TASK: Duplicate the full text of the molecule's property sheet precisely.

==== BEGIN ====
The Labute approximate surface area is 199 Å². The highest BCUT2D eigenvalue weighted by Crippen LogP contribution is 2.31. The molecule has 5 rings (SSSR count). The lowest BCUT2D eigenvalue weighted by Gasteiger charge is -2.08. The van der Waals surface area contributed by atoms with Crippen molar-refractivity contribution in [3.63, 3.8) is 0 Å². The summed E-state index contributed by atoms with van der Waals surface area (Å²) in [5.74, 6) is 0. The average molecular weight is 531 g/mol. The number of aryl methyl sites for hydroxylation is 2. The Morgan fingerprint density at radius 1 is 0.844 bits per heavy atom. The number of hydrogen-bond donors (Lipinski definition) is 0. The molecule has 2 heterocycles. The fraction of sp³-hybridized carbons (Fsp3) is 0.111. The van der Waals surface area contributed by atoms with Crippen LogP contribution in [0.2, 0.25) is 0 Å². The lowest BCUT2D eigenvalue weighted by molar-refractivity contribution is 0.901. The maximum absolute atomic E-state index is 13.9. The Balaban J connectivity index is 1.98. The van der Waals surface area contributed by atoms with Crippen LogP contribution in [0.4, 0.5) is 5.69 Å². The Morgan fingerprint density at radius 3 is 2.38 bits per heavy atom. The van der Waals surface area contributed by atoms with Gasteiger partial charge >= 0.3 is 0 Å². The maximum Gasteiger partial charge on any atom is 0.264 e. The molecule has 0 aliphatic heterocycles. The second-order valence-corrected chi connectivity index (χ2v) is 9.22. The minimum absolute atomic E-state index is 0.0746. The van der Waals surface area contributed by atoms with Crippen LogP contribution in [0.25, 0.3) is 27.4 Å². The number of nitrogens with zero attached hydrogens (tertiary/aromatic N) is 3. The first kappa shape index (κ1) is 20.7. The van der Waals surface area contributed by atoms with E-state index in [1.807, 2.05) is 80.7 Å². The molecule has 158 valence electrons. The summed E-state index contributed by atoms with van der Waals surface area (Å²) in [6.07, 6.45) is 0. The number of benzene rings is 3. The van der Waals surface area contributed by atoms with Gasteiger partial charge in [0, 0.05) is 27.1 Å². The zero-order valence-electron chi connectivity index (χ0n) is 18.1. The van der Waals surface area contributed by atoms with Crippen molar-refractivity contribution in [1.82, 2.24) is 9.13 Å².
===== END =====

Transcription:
The Labute approximate surface area is 199 Å². The highest BCUT2D eigenvalue weighted by Crippen LogP contribution is 2.31. The molecule has 5 rings (SSSR count). The lowest BCUT2D eigenvalue weighted by Gasteiger charge is -2.08. The van der Waals surface area contributed by atoms with Crippen molar-refractivity contribution in [3.63, 3.8) is 0 Å². The summed E-state index contributed by atoms with van der Waals surface area (Å²) in [5.74, 6) is 0. The average molecular weight is 531 g/mol. The number of aryl methyl sites for hydroxylation is 2. The Morgan fingerprint density at radius 1 is 0.844 bits per heavy atom. The number of hydrogen-bond donors (Lipinski definition) is 0. The molecule has 2 heterocycles. The fraction of sp³-hybridized carbons (Fsp3) is 0.111. The van der Waals surface area contributed by atoms with Crippen LogP contribution in [0.2, 0.25) is 0 Å². The lowest BCUT2D eigenvalue weighted by molar-refractivity contribution is 0.901. The maximum absolute atomic E-state index is 13.9. The Balaban J connectivity index is 1.98. The van der Waals surface area contributed by atoms with Crippen LogP contribution in [0.4, 0.5) is 5.69 Å². The Morgan fingerprint density at radius 3 is 2.38 bits per heavy atom. The van der Waals surface area contributed by atoms with Gasteiger partial charge >= 0.3 is 0 Å². The maximum Gasteiger partial charge on any atom is 0.264 e. The molecule has 0 aliphatic heterocycles. The second-order valence-corrected chi connectivity index (χ2v) is 9.22. The minimum absolute atomic E-state index is 0.0746. The van der Waals surface area contributed by atoms with Crippen LogP contribution in [0.25, 0.3) is 27.4 Å². The number of nitrogens with zero attached hydrogens (tertiary/aromatic N) is 3. The first kappa shape index (κ1) is 20.7. The van der Waals surface area contributed by atoms with E-state index in [1.807, 2.05) is 80.7 Å². The molecule has 158 valence electrons. The summed E-state index contributed by atoms with van der Waals surface area (Å²) in [6.07, 6.45) is 0. The number of benzene rings is 3. The van der Waals surface area contributed by atoms with Gasteiger partial charge in [0, 0.05) is 27.1 Å². The zero-order valence-electron chi connectivity index (χ0n) is 18.1. The van der Waals surface area contributed by atoms with Crippen molar-refractivity contribution in [1.82, 2.24) is 9.13 Å².